Colorado Church Forced from Meeting in Local High School after Lawsuit
Carrie DedrickReligious persecution, missions, Christianity around the world
- 2015 Jul 31
A Colorado church has been forced from meeting in a high school where it has assembled for three years. The Cowboy Church at Crossroads previously met for Sunday services, weekly Bible study and “Jesus pizza” during lunch times, and prayers before school each morning.
Christian News Network reports a Jewish employee at Florence High School complained about the church presence at the high school and was allegedly transferred to another school in the area. Robert Basevitz then filed suit against the school district, claiming the district was “operat[ing] largely to promote the evangelical Christian ideals” of a local church.
According to Basevitz’s attorney Paul Mason, “Government and public schools need to remain neutral on questions of religion so that you and I are not forced to [be exposed to] someone else’s personal religious beliefs. The church has been involved in the school for at least three years. The pastor states they haven’t missed a day of prayer at the school in the past three years.”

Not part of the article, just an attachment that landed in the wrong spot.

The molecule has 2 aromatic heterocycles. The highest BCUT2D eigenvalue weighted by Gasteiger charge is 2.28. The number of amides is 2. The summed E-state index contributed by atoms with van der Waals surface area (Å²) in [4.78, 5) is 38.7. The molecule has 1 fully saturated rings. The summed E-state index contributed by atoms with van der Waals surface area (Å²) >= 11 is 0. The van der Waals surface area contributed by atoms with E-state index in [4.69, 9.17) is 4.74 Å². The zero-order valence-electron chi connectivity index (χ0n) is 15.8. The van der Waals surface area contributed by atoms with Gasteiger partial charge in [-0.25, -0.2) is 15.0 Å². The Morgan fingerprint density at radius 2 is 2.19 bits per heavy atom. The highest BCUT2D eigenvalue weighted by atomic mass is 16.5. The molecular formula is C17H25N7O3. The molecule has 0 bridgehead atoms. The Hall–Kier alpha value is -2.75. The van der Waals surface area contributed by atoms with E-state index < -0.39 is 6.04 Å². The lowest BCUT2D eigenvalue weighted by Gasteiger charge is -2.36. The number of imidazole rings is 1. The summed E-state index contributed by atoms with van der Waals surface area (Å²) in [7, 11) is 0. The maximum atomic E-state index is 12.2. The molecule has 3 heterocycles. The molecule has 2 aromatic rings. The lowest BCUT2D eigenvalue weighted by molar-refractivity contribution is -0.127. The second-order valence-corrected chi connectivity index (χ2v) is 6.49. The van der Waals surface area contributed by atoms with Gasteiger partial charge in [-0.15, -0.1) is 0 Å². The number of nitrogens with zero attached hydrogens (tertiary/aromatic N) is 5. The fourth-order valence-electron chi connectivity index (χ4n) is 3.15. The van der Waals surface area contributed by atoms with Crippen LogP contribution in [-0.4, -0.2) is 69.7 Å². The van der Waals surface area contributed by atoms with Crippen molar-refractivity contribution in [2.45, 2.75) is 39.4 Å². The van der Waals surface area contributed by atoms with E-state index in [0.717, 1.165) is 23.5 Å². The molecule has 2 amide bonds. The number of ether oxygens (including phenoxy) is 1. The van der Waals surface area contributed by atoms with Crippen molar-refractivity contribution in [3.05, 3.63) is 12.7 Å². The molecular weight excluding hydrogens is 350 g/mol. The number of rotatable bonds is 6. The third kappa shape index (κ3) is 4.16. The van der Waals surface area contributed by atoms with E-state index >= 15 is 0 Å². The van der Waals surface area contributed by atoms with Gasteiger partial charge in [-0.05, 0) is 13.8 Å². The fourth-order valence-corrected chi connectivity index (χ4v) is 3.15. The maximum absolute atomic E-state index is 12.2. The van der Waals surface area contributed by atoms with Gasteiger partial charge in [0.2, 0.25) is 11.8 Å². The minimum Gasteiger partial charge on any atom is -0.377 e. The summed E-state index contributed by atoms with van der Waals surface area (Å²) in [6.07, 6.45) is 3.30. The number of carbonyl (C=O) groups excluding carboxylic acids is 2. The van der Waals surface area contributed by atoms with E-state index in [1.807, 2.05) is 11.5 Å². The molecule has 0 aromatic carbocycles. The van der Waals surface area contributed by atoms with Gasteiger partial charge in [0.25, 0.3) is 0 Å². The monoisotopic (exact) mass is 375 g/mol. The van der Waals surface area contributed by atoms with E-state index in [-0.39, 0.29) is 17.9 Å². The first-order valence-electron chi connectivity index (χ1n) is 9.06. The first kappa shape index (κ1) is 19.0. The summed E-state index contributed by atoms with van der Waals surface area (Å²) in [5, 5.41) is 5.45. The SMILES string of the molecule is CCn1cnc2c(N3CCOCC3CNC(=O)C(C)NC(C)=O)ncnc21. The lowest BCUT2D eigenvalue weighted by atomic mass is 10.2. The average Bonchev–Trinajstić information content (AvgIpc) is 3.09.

The Church Church pastor Randy Pfaff maintains that no school employees were required to take part in the services, prayer meetings, or Bible studies.
“I don’t believe the Constitution was meant to keep God out of the schools. That’s absolutely absurd,” Pfaff said. “This nation was founded on Christianity.”
The school district said it did not violate any laws, but agreed that outside groups will no longer be permitted to sponsor religious activities at schools.
Publication date: July 31, 2015